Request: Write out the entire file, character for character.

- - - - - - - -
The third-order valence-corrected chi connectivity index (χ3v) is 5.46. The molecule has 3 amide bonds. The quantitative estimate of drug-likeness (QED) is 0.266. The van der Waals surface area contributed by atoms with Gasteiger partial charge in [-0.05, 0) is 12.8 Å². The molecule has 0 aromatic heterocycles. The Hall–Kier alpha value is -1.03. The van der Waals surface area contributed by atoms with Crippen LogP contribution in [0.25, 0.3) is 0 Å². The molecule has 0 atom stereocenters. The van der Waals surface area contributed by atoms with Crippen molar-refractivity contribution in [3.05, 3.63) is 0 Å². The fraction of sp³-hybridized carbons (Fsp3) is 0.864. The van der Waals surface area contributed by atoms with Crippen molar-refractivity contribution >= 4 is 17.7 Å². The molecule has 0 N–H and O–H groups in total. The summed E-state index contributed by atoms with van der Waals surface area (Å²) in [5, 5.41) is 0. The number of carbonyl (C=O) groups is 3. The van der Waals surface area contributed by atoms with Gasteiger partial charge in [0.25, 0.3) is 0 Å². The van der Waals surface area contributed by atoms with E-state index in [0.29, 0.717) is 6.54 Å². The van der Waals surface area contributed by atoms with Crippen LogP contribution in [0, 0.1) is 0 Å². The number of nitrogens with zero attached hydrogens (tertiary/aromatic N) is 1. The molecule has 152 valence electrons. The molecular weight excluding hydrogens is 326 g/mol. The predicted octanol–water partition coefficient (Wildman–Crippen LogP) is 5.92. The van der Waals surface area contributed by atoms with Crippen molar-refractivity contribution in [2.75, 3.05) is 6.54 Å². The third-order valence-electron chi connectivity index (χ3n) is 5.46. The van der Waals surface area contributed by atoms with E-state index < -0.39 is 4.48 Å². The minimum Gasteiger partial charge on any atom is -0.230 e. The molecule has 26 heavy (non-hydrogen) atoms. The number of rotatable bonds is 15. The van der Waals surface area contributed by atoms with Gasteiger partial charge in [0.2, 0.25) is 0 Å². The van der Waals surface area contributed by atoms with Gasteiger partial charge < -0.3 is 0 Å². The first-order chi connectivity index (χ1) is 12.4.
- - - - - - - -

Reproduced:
The third-order valence-corrected chi connectivity index (χ3v) is 5.46. The molecule has 3 amide bonds. The quantitative estimate of drug-likeness (QED) is 0.266. The van der Waals surface area contributed by atoms with Gasteiger partial charge in [-0.05, 0) is 12.8 Å². The molecule has 0 aromatic heterocycles. The Hall–Kier alpha value is -1.03. The van der Waals surface area contributed by atoms with Crippen LogP contribution in [0.25, 0.3) is 0 Å². The molecule has 0 atom stereocenters. The van der Waals surface area contributed by atoms with Crippen molar-refractivity contribution in [3.05, 3.63) is 0 Å². The fraction of sp³-hybridized carbons (Fsp3) is 0.864. The van der Waals surface area contributed by atoms with Crippen molar-refractivity contribution >= 4 is 17.7 Å². The molecule has 0 N–H and O–H groups in total. The summed E-state index contributed by atoms with van der Waals surface area (Å²) in [5, 5.41) is 0. The number of carbonyl (C=O) groups is 3. The van der Waals surface area contributed by atoms with Gasteiger partial charge in [0.25, 0.3) is 0 Å². The van der Waals surface area contributed by atoms with E-state index in [0.29, 0.717) is 6.54 Å². The van der Waals surface area contributed by atoms with Crippen LogP contribution in [0, 0.1) is 0 Å². The number of nitrogens with zero attached hydrogens (tertiary/aromatic N) is 1. The molecule has 152 valence electrons. The molecular weight excluding hydrogens is 326 g/mol. The predicted octanol–water partition coefficient (Wildman–Crippen LogP) is 5.92. The van der Waals surface area contributed by atoms with Crippen molar-refractivity contribution in [2.75, 3.05) is 6.54 Å². The third-order valence-electron chi connectivity index (χ3n) is 5.46. The van der Waals surface area contributed by atoms with E-state index < -0.39 is 4.48 Å². The minimum Gasteiger partial charge on any atom is -0.230 e. The molecule has 26 heavy (non-hydrogen) atoms. The number of rotatable bonds is 15. The van der Waals surface area contributed by atoms with Gasteiger partial charge in [0.2, 0.25) is 0 Å². The van der Waals surface area contributed by atoms with Gasteiger partial charge < -0.3 is 0 Å². The first-order chi connectivity index (χ1) is 12.4.